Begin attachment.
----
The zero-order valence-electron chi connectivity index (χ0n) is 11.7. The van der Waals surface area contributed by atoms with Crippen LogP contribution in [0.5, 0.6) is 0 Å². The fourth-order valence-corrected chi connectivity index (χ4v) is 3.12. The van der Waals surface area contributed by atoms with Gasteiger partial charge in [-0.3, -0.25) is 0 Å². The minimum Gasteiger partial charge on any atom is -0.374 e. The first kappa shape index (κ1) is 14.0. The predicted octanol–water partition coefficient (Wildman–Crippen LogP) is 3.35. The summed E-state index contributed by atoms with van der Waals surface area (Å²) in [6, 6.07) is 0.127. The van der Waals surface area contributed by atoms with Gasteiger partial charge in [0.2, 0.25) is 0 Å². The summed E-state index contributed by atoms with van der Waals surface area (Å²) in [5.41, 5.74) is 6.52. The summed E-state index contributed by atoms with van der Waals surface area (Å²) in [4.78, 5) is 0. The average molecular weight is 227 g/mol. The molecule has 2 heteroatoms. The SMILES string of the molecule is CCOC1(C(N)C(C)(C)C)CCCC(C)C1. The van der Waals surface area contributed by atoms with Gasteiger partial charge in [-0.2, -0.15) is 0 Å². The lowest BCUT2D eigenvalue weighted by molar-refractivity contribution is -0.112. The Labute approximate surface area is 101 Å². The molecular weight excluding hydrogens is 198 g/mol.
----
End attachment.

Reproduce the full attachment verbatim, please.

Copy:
The zero-order valence-electron chi connectivity index (χ0n) is 11.7. The van der Waals surface area contributed by atoms with Crippen LogP contribution in [0.5, 0.6) is 0 Å². The fourth-order valence-corrected chi connectivity index (χ4v) is 3.12. The van der Waals surface area contributed by atoms with Gasteiger partial charge in [-0.3, -0.25) is 0 Å². The minimum Gasteiger partial charge on any atom is -0.374 e. The first kappa shape index (κ1) is 14.0. The predicted octanol–water partition coefficient (Wildman–Crippen LogP) is 3.35. The summed E-state index contributed by atoms with van der Waals surface area (Å²) in [6, 6.07) is 0.127. The van der Waals surface area contributed by atoms with Gasteiger partial charge in [0.2, 0.25) is 0 Å². The summed E-state index contributed by atoms with van der Waals surface area (Å²) in [5.41, 5.74) is 6.52. The summed E-state index contributed by atoms with van der Waals surface area (Å²) in [4.78, 5) is 0. The average molecular weight is 227 g/mol. The molecule has 2 heteroatoms. The SMILES string of the molecule is CCOC1(C(N)C(C)(C)C)CCCC(C)C1. The van der Waals surface area contributed by atoms with Gasteiger partial charge in [-0.2, -0.15) is 0 Å². The lowest BCUT2D eigenvalue weighted by molar-refractivity contribution is -0.112. The Labute approximate surface area is 101 Å². The molecular weight excluding hydrogens is 198 g/mol.